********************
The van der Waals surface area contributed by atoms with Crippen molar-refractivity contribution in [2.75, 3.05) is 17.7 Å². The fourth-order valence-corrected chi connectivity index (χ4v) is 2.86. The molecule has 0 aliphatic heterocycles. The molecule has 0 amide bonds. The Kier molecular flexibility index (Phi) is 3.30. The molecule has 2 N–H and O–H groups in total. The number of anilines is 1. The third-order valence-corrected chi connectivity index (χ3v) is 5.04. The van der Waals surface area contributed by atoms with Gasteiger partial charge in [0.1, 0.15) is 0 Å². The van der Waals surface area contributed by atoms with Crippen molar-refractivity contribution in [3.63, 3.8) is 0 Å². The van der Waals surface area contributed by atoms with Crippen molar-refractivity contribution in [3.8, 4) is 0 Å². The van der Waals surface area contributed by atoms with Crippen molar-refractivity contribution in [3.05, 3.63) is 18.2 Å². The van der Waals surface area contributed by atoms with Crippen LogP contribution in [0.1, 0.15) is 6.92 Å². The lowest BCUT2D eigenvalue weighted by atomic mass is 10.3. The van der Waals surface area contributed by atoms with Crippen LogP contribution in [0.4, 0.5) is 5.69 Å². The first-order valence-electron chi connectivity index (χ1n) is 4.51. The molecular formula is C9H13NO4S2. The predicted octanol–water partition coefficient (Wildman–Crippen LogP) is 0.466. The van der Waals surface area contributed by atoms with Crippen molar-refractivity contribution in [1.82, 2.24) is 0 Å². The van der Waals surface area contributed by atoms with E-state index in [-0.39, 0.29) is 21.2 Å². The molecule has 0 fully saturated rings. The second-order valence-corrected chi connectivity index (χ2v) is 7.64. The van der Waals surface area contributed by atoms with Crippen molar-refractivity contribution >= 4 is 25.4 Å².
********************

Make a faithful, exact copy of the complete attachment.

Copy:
The van der Waals surface area contributed by atoms with Crippen molar-refractivity contribution in [2.75, 3.05) is 17.7 Å². The fourth-order valence-corrected chi connectivity index (χ4v) is 2.86. The molecule has 0 aliphatic heterocycles. The molecule has 0 amide bonds. The Kier molecular flexibility index (Phi) is 3.30. The molecule has 2 N–H and O–H groups in total. The number of anilines is 1. The third-order valence-corrected chi connectivity index (χ3v) is 5.04. The van der Waals surface area contributed by atoms with Gasteiger partial charge in [0.1, 0.15) is 0 Å². The van der Waals surface area contributed by atoms with Crippen molar-refractivity contribution in [3.63, 3.8) is 0 Å². The van der Waals surface area contributed by atoms with Crippen molar-refractivity contribution in [3.8, 4) is 0 Å². The van der Waals surface area contributed by atoms with Crippen molar-refractivity contribution in [3.05, 3.63) is 18.2 Å². The van der Waals surface area contributed by atoms with Crippen LogP contribution in [0.1, 0.15) is 6.92 Å². The lowest BCUT2D eigenvalue weighted by atomic mass is 10.3. The van der Waals surface area contributed by atoms with Crippen LogP contribution in [0.4, 0.5) is 5.69 Å². The first-order valence-electron chi connectivity index (χ1n) is 4.51. The molecular formula is C9H13NO4S2. The predicted octanol–water partition coefficient (Wildman–Crippen LogP) is 0.466. The van der Waals surface area contributed by atoms with Crippen molar-refractivity contribution in [1.82, 2.24) is 0 Å². The van der Waals surface area contributed by atoms with E-state index in [-0.39, 0.29) is 21.2 Å². The molecule has 0 fully saturated rings. The second-order valence-corrected chi connectivity index (χ2v) is 7.64. The van der Waals surface area contributed by atoms with Crippen molar-refractivity contribution >= 4 is 25.4 Å².